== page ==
Before we go too far down the road regarding the Komen controversy, I think it is important for every American believer to read what Russell Moore wrote for Christianity Today on what we should learn from Planned Parenthood's successful, strong-arm tactics. Here are some comments I think are especially pertinent:
We don't need a Christian foundation to compete with the merchants of death. We don't need one more coalition with enough signatures to counter the threatened boycotts of the abortion rights peddlers. And we sure don't need to sell bumper stickers with a line drawn through a pink ribbon.

What we need, first of all, are churches who recognize that this isn't all that surprising. Mammon is a jealous god, and he's armed to the teeth. We need to create the kind of counter-culture that constantly shines the light of Christ wherever these false gods exist in our own affections. And then we need to demonstrate what it means to believe that a person's life consists in more than the abundance of his possessions.

Let's stop highlighting how God "blesses" the millionaire who tithes. Let's stop trumpeting the celebrity football players and beauty queens as evidence of God's blessing. Let's show that God has blessed us in a Christ who never had a successful career or a balanced bank account, but who was blessed by God with life, and with children that no one can number, from every tribe, tongue, nation, and language.
You may read Moore's entire commentary here.

Latest sports sensation quotes John Piper

I am back to blogging after a week-long break, including a trip to Nashville for the Renew Conference. I plan to post on that conference, which was on suffering and the gospel. In the meantime, I have a couple of items.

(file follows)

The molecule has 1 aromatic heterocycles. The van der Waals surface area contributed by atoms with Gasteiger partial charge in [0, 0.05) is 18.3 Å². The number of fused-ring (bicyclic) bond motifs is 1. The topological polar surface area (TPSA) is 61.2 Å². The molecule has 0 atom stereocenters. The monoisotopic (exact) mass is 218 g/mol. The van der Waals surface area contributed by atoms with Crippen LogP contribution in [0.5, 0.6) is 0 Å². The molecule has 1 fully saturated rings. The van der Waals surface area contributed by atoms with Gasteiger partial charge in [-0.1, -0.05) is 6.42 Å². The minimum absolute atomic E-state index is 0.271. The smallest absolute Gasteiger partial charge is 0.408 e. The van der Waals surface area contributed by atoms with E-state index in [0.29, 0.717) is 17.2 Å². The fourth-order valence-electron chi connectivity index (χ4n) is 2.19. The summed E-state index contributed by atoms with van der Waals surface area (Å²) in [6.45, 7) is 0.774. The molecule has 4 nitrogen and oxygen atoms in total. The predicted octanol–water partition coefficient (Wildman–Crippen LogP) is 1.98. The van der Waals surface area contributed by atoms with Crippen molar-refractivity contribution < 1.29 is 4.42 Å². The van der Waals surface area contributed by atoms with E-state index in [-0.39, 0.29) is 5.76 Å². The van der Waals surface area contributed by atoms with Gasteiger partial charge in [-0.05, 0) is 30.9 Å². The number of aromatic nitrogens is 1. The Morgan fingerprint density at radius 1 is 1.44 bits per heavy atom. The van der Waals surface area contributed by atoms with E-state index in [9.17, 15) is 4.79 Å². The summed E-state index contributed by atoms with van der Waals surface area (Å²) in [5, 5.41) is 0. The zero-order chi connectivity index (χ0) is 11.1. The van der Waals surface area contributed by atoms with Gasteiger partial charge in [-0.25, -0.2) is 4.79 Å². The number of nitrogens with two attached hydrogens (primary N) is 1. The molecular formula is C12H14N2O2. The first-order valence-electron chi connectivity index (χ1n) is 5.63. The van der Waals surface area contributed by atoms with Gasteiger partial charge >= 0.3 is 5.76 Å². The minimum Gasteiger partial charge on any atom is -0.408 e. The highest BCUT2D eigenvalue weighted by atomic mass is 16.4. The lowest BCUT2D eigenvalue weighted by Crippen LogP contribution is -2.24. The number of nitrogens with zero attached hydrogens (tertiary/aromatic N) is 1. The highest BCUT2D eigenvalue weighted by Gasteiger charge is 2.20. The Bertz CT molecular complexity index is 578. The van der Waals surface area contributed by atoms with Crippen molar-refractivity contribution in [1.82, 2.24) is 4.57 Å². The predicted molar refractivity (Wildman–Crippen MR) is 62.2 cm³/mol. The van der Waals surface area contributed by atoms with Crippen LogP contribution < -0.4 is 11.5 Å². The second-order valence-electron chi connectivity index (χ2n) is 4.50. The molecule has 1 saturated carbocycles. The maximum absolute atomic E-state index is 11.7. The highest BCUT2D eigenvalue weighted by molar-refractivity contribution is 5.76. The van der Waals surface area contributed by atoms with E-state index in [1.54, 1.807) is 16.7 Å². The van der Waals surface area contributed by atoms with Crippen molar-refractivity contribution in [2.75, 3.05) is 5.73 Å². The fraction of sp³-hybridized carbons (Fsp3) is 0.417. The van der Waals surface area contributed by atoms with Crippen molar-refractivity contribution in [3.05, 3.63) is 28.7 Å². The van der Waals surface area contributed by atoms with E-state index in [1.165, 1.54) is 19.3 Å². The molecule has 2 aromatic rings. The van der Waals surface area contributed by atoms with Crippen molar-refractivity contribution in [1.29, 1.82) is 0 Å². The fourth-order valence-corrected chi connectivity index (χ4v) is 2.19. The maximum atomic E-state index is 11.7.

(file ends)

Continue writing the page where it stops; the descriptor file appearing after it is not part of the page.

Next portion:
You may have missed this, but the last week or so has seen the sudden rise of the latest sports sensation, Jeremy Lin. He is the first Taiwanese American to play in the National Basketball Association, and his first five games as a starter have been startling. He has scored 136 points in his initial five starts, a record for any player since the NBA and ABA merged in the 1970s. The New York Knicks have won all five games he has started as point guard.

More importantly, Lin is a Christian, and he appears to be committed to following Jesus and seeking God's glory. I first heard about him when he was playing at Harvard. After a year of basically riding the bench in the NBA after signing as a free agent, he was dropped earlier this year by two teams before the Knicks picked him up. May God use him to glorify Himself and spread the gospel, and may his fellow believers pray to that end.

This Feb. 14 post at the Desiring God blog gives some insight into Jeremy Lin:
They're calling it "LinSanity" in New York, and it hit fever pitch tonight after Lin's game winning 3-pointer with less than a second to play in the Knicks win. He finished with 27 points and a career-high 11 assists.

But despite the "LinSanity" he seems to have his head on straight.

The Knicks overnight phenom Jeremy Lin quotes from a section of John Piper's book Don't Waste Your Life in an online testimony recorded last June: